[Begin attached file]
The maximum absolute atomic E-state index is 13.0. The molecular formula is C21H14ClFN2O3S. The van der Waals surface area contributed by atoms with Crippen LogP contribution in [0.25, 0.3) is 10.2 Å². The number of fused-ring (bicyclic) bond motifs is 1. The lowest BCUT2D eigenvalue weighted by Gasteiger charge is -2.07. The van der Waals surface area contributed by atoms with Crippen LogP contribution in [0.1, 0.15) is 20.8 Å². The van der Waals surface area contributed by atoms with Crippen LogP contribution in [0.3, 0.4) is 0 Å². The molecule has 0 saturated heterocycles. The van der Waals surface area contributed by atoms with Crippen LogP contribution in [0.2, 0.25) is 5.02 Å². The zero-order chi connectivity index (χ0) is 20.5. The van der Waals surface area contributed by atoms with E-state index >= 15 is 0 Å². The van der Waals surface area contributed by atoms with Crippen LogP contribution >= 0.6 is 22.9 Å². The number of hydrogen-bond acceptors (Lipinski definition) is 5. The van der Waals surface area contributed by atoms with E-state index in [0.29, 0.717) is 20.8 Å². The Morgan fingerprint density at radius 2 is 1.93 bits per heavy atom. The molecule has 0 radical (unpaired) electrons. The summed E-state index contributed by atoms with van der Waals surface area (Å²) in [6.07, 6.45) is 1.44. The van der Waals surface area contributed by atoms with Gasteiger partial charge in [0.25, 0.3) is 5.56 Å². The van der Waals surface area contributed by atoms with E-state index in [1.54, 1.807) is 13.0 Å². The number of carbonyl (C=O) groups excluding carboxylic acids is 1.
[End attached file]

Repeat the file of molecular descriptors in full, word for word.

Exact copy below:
The maximum absolute atomic E-state index is 13.0. The molecular formula is C21H14ClFN2O3S. The van der Waals surface area contributed by atoms with Crippen LogP contribution in [0.25, 0.3) is 10.2 Å². The number of fused-ring (bicyclic) bond motifs is 1. The lowest BCUT2D eigenvalue weighted by Gasteiger charge is -2.07. The van der Waals surface area contributed by atoms with Crippen LogP contribution in [0.1, 0.15) is 20.8 Å². The van der Waals surface area contributed by atoms with Crippen LogP contribution in [0.3, 0.4) is 0 Å². The molecule has 0 saturated heterocycles. The van der Waals surface area contributed by atoms with Crippen LogP contribution in [0.2, 0.25) is 5.02 Å². The zero-order chi connectivity index (χ0) is 20.5. The van der Waals surface area contributed by atoms with E-state index >= 15 is 0 Å². The van der Waals surface area contributed by atoms with Crippen LogP contribution >= 0.6 is 22.9 Å². The number of hydrogen-bond acceptors (Lipinski definition) is 5. The van der Waals surface area contributed by atoms with E-state index in [0.29, 0.717) is 20.8 Å². The Morgan fingerprint density at radius 2 is 1.93 bits per heavy atom. The molecule has 0 radical (unpaired) electrons. The summed E-state index contributed by atoms with van der Waals surface area (Å²) in [6.07, 6.45) is 1.44. The van der Waals surface area contributed by atoms with Gasteiger partial charge in [0.25, 0.3) is 5.56 Å². The van der Waals surface area contributed by atoms with E-state index in [1.54, 1.807) is 13.0 Å². The number of carbonyl (C=O) groups excluding carboxylic acids is 1.